• Pathogen investigation: Adenovirus whole-genome sequencing from cases and community samples, metagenomic sequencing of blood and liver tissue from cases, viral culture of adenovirus and phenotypic characterization including assessment of hepatotropism in vitro, adenovirus and SARS-CoV-2 serology of cases, SARS-CoV-2 sequencing in positive cases, retrospective wastewater analysis for adenovirus
  • Host characterization: Harmonized clinical data collection and analysis, host genetic characterization, immunological characterization including T cell activation studies and transcriptomics.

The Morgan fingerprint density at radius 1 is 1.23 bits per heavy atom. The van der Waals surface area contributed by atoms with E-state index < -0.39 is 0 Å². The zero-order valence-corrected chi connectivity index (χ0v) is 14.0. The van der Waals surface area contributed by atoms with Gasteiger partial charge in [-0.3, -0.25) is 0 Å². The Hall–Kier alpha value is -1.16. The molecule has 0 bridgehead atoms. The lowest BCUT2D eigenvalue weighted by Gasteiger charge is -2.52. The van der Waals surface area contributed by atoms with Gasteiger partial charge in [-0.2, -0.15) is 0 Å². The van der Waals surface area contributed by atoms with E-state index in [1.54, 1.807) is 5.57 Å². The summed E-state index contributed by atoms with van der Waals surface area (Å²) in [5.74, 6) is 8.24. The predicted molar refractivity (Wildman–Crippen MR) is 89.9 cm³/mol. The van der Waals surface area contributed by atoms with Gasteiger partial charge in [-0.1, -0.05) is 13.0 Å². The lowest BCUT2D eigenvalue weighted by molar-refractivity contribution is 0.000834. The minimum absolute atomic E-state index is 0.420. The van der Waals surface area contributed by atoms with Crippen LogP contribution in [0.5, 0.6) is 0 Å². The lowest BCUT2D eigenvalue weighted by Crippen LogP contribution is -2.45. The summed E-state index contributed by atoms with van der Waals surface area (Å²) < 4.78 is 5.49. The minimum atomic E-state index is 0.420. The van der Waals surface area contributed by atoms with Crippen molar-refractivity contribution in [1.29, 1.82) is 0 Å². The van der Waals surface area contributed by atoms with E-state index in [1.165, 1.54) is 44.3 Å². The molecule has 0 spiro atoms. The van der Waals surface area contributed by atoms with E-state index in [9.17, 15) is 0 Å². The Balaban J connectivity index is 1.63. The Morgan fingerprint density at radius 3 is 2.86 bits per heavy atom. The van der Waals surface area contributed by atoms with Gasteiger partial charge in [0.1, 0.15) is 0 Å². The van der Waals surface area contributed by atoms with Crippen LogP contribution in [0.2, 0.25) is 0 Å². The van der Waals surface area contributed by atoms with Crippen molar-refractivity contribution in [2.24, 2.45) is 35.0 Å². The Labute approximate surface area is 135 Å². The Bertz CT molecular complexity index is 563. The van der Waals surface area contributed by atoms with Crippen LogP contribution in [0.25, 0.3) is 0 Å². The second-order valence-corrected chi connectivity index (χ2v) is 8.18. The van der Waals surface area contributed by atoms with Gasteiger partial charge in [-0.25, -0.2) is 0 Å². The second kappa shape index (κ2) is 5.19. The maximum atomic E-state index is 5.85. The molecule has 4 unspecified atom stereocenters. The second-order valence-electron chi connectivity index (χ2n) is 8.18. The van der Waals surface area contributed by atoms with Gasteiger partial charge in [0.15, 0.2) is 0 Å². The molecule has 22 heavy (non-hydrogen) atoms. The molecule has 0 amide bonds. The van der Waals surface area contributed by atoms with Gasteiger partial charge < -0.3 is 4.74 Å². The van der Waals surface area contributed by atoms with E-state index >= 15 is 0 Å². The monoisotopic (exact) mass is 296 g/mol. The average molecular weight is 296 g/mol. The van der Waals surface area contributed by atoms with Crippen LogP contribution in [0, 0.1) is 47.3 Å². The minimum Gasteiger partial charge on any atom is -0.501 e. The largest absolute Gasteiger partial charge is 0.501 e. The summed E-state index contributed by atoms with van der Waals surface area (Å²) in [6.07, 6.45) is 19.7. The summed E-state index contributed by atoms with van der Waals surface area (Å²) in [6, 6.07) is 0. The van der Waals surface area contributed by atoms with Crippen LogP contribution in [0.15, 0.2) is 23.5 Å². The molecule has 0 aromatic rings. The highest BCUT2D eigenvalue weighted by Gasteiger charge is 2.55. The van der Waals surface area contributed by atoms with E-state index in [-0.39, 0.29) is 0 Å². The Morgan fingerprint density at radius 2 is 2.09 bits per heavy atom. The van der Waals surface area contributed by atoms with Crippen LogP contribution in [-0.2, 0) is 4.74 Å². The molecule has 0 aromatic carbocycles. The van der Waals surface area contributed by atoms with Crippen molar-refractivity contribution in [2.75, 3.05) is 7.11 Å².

Ethical Approval: N.A.

Informed Consent: N.A.

Peer-review: Externally peer-reviewed

Author Contributions: Concept – ALL.; Design – ALL.; Supervision –  ALL.; Materials – ALL.; Data Collection and/or Processing – ALL.; Analysis and/or Interpretation – ALL.; Literature Review – ALL.; Writer – ALL.; Critical Reviews    ALL.

Conflict of Interest: The authors declare no conflict of interest.

Financial Disclosure: The authors declared that this study has received no financial support.